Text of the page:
Neal Stephenson’s 1995 novel depicts a late twenty-first century transformed by nanotechnology– and the second reign of Queen Victoria.

Title: The Diamond Age or, A Young Lady’s Illustrated Primer

Author: Neal Stephenson.

ISBN: 0-553-38096-6

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In a near future dominated by a new tribalism, a waif receives a technological marvel that fundamentally changes her life. Her new path will entangle with instructive fables, a renegade neo-Victorian engineer, a mysterious collective of drummers, cross-cultural conflicts, a futuristic Boxer Rebellion, and a powerful army of little girls.

High Points:

Stephenson uses mythology, folklore, archetype in engaging ways. They appear most obviously in the Primer itself, but they’re actually handled more impressively in the novel’s plot. Hackworth’s quests, his faerie-fell time with the Drummers, and Nell’s godlike sacrifice and ascension all have obvious mythic antecedents.

Stephenson excels at the (usually satiric) depiction of culture and etiquette. The Diamond Age shines when these are its focus.

Low Points:

Stephenson handles Nell’s childhood abuse effectively. He provides enough information, focusing on memorable, telling details that encapsulate the situation. The scenes should disturb readers a great deal, but they’re not excessive. They permit us to understand the experience and the characters. Much later, however, the Righteous Fist capture Nell. When describing this later torture and rape, Stephenson falters. After an appropriately messy start, he gives us too little emotional content (In particular, I think he mishandles the rape) while describing a degree of torture that should leave Nell incapable of acting as she does a short time later. The resulting scenes are disturbing, and yet they understate the impact these actions would have—even on the older, skilled Nell.

The Scores:

Originality: 5/6. Science fiction was beginning to explore nanotechnology in the early 90s. Stephenson here is part of a trend, but he takes the hypothetical technology in some interesting directions. He gets additional points for the quantity and quality of his ideas, including the Neo-Victorians. While I doubt they’ll exist in reality, he has their presence in the twenty-first century make perfect sense. I only wish he had explored this society more fully. Some of the mock-Victorian attitude and humor gets lost in the second half, and the novel is poorer for it.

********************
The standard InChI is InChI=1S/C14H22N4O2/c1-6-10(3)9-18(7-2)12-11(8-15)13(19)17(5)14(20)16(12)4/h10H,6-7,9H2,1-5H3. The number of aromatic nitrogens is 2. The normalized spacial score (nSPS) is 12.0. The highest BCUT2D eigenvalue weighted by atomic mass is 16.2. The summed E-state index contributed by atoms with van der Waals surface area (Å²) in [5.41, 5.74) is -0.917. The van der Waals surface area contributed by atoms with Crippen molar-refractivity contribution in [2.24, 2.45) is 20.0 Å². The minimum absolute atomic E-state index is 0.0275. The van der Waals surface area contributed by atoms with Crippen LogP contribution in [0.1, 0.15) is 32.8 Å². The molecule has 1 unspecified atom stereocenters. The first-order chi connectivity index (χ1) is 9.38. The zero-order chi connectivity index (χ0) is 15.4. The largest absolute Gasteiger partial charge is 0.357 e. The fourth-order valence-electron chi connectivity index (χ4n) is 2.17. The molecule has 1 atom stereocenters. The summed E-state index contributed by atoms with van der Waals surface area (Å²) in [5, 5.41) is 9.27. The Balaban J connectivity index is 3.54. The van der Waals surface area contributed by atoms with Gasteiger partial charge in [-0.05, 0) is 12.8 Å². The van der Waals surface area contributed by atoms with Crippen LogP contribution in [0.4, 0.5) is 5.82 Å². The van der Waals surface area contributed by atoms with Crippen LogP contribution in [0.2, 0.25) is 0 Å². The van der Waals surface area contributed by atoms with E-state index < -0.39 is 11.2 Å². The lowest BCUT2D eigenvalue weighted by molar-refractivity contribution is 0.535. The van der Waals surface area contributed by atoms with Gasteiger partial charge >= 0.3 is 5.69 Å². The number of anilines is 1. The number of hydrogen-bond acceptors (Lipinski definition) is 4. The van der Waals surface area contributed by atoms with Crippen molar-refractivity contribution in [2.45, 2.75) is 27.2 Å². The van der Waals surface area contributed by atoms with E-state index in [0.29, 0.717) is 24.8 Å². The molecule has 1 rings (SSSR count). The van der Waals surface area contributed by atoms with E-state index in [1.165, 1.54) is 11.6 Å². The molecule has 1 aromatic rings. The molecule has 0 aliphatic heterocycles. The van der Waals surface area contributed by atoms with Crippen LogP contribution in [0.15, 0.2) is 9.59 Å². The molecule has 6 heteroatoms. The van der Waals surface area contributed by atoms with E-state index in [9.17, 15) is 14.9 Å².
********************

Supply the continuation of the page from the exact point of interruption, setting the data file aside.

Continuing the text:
The cyberpunk of the 80s clearly had an impact on this novel, as it did on Snow Crash.

Imagery: 6/6 Stepheson creates a memorable society filled with memorable imagery. He might have done more with the Drummers, but he makes up for the lapses in his descriptions of future Shanghai and Nell’s adventures with the Primer.

Story: 4/6. Stephenson weaves together disparate narrative strands into something unexpected and coherent. Inevitably, the novel feels disjointed in places, and a number of potentially interesting threads get shortchanged. Many readers also will be disappointed by the novel’s uncertain ending.

Characterization: 5/6 The Diamond Age features interesting characters. They’re not equally developed, and some disappear from the story. This makes sense in some cases, though I felt cheated that Judge Fang vanished, and I wish we could have spent more time with Miranda.

Emotional Response: 5/6. Stephenson manages a number of emotionally powerful scenes, especially when narrating Nell’s childhood.

The novel includes humorous moments, though the book is not as consistently funny as Cryptonomicon or Snow Crash. As in those novels, Stephenson’s satire and his drama sometimes act at cross-purposes.

Editing: 5/6.

Overall Score: 5/6

In total, The Diamond Age receives 35 out of 42


The Diamond Age takes place in the second half the current century. It could be read as occuring in the same universe as Snow Crash. The phyles are developed versions of the fragmented cultures and “burbclaves” of the earlier novel, and Stephenson hints that Miss Matheson may be Snow Crash‘s adolescent skate kid Y.T. as an elderly woman.

Stephenson’s futuristic novel plays with some comparatively traditional notions :

-Race has no real significance, but culture does.
-Some cultures are inherently superior to others.
-The previous idea may be true, but belief in it can have dangerous consequences.
-Nanotechnology will transform society, but no technology can replace the human factor.